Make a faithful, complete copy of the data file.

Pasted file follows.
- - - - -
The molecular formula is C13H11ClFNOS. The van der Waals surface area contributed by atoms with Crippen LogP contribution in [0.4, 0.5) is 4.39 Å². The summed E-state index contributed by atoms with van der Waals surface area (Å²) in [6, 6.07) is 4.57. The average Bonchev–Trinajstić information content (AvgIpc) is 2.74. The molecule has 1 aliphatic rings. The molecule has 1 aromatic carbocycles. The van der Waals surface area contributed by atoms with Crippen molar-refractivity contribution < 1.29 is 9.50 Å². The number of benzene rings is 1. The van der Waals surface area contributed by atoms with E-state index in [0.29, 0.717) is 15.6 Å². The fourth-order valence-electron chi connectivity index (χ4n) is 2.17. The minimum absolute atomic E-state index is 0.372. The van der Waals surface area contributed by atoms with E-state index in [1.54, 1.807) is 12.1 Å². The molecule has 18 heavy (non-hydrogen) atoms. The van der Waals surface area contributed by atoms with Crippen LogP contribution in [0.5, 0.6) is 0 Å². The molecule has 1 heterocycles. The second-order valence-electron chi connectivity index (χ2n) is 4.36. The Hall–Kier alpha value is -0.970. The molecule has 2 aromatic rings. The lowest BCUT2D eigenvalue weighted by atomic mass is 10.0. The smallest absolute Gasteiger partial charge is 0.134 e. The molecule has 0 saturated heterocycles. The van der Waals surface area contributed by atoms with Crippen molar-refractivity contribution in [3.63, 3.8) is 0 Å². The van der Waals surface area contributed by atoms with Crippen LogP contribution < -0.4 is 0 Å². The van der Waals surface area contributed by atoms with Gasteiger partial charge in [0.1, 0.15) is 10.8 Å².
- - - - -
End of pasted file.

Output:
The molecular formula is C13H11ClFNOS. The van der Waals surface area contributed by atoms with Crippen LogP contribution in [0.4, 0.5) is 4.39 Å². The summed E-state index contributed by atoms with van der Waals surface area (Å²) in [6, 6.07) is 4.57. The average Bonchev–Trinajstić information content (AvgIpc) is 2.74. The molecule has 1 aliphatic rings. The molecule has 1 aromatic carbocycles. The van der Waals surface area contributed by atoms with Crippen molar-refractivity contribution < 1.29 is 9.50 Å². The number of benzene rings is 1. The van der Waals surface area contributed by atoms with E-state index in [0.29, 0.717) is 15.6 Å². The fourth-order valence-electron chi connectivity index (χ4n) is 2.17. The minimum absolute atomic E-state index is 0.372. The van der Waals surface area contributed by atoms with E-state index in [1.54, 1.807) is 12.1 Å². The molecule has 18 heavy (non-hydrogen) atoms. The van der Waals surface area contributed by atoms with Crippen LogP contribution in [0.5, 0.6) is 0 Å². The molecule has 1 heterocycles. The second-order valence-electron chi connectivity index (χ2n) is 4.36. The Hall–Kier alpha value is -0.970. The molecule has 2 aromatic rings. The lowest BCUT2D eigenvalue weighted by atomic mass is 10.0. The smallest absolute Gasteiger partial charge is 0.134 e. The molecule has 0 saturated heterocycles. The van der Waals surface area contributed by atoms with Crippen molar-refractivity contribution in [3.63, 3.8) is 0 Å². The van der Waals surface area contributed by atoms with Crippen LogP contribution < -0.4 is 0 Å². The van der Waals surface area contributed by atoms with Gasteiger partial charge in [0.1, 0.15) is 10.8 Å².